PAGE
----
WASHINGTON (CN) — Nearly 400 people who were either wounded while serving in the U.S. military in Afghanistan or are family members of service members who died in the conflict sued a group of companies on Friday they say helped fund attacks against Americans by making protection payments to the Taliban.
“Defendants supported the Taliban for a simple reason: Defendants were all large Western companies with lucrative businesses in post-9/11 Afghanistan, and they all paid the Taliban to refrain from attacking their business interests,” the 288-page complaint filed in federal court in Washington, D.C. on Friday states. “Those protection payments aided and abetted terrorism by directly funding an al-Qaeda-backed Taliban insurgency that killed and injured thousands of Americans.”
Relying on confidential witnesses, internal documents and publicly available information from journalists, government watchdogs and congressional hearings, the complaint alleges companies that worked in war-torn Afghanistan commonly acceded to the Taliban’s mob-style demands for payment in exchange for the guarantee that their businesses interests would not be attacked.
One unnamed American executive who worked in Afghanistan is quoted in the complaint as saying “We don’t need any security if the payments are made. Nobody f—s with us.”
The payments allegedly climbed as high as 40% of the value of the company’s project and were often facilitated through subcontractors. The subcontractors, such as private security firms that were known to pay off the Taliban, would sometimes send money through Afghanistan’s traditional money transfer network, which can be hard to trace. Other times, the companies would simply hire Taliban operatives to work as guards.
The companies had significant interests to protect. One of the named defendants, the South African telecom firm MTN, was the largest cell-service provider in the country, while the other companies either had government development contracts or security deals.
“Defendants decided that buying off the terrorists was the most efficient way to operate their businesses while managing their own security risks – even though doing so jeopardized other American lives,” the complaint states.
The people bringing the suit are either military members who were hurt during Taliban attacks or the family of those who were killed. The group is represented by Joshua Branson with the D.C. firm Kellogg, Hansen, Todd, Figel & Frederick.
In addition to MTN, the complaint names the London-headquartered G4S Holdings International and its subsidiaries, the Palm Beach Gardens, Florida company Centerra Group, the Bethesda, Maryland company DAI Global, the Lenoir City, Tennessee firm Janus Global Operations, Overland Park, Kansas’ Black & Veatch Special Projects and the Canadian company Louis Berger Group and its subsidiaries and affiliates.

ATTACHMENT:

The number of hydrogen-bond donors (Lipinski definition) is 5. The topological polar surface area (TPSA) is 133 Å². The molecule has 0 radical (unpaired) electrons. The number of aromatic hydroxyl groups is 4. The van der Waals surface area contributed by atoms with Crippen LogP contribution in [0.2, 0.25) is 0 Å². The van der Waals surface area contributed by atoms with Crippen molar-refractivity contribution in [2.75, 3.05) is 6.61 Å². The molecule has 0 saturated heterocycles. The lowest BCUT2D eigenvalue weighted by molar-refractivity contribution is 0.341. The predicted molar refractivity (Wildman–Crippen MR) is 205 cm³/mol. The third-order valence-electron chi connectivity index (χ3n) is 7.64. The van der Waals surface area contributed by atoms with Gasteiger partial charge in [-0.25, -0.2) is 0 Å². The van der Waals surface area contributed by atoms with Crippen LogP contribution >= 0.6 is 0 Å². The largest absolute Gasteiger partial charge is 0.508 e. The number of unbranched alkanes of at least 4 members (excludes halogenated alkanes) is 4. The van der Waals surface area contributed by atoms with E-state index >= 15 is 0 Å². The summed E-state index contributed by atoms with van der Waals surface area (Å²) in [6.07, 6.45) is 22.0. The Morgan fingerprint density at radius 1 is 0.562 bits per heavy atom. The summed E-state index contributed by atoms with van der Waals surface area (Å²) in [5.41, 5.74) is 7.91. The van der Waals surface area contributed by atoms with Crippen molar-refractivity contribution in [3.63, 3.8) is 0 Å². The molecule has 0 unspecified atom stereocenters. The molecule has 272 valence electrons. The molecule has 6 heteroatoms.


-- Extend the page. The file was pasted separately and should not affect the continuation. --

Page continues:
Centerra and G4S Holdings’ alleged payments date back to a company called ArmorGroup, which held contracts in Afghanistan beginning in 2007. Centerra is the successor to ArmorGroup North America, which held contracts in Afghanistan from 2007 to 2009, while G4S took over what was ArmorGroup International.
In one instance of alleged protection payments, ArmorGroup hired two Taliban “cutouts” who then received the nicknames Mr. Pink and Mr. White – a reference to the movie Reservoir Dogs. The company allegedly supplied the men with AK-47s and paid their salaries.
When Mr. Pink shot Mr. White in what is described in the complaint as a mafia-style killing, the company hired Mr. White’s brother, even though he did not have a registered security business. In 2008, U.S. and Afghan forces raided a Taliban meeting Mr. White’s brother hosted, according to the complaint.
A spokesperson for G4S declined to comment on the pending litigation, as did a spokesperson for Centerra.
Janus Global Operations, Louis Berger Group and MTN also did not respond immediately to requests for comment sent Friday evening.
Patrick MacElroy, the senior director of external communications at Black & Veatch, said in a statement the company does not comment on pending litigation, but said the company followed the instructions of the U.S. government while doing its work in Afghanistan.
“We are proud of our record in successfully completing a number of projects in Afghanistan that helped more than double the amount of reliable power available to the country’s hospitals, schools, businesses and homes under its contract with USAID,” MacElroy said in a statement.
The lawsuit, brought under the Anti-Terrorism Act, seeks unspecified damages.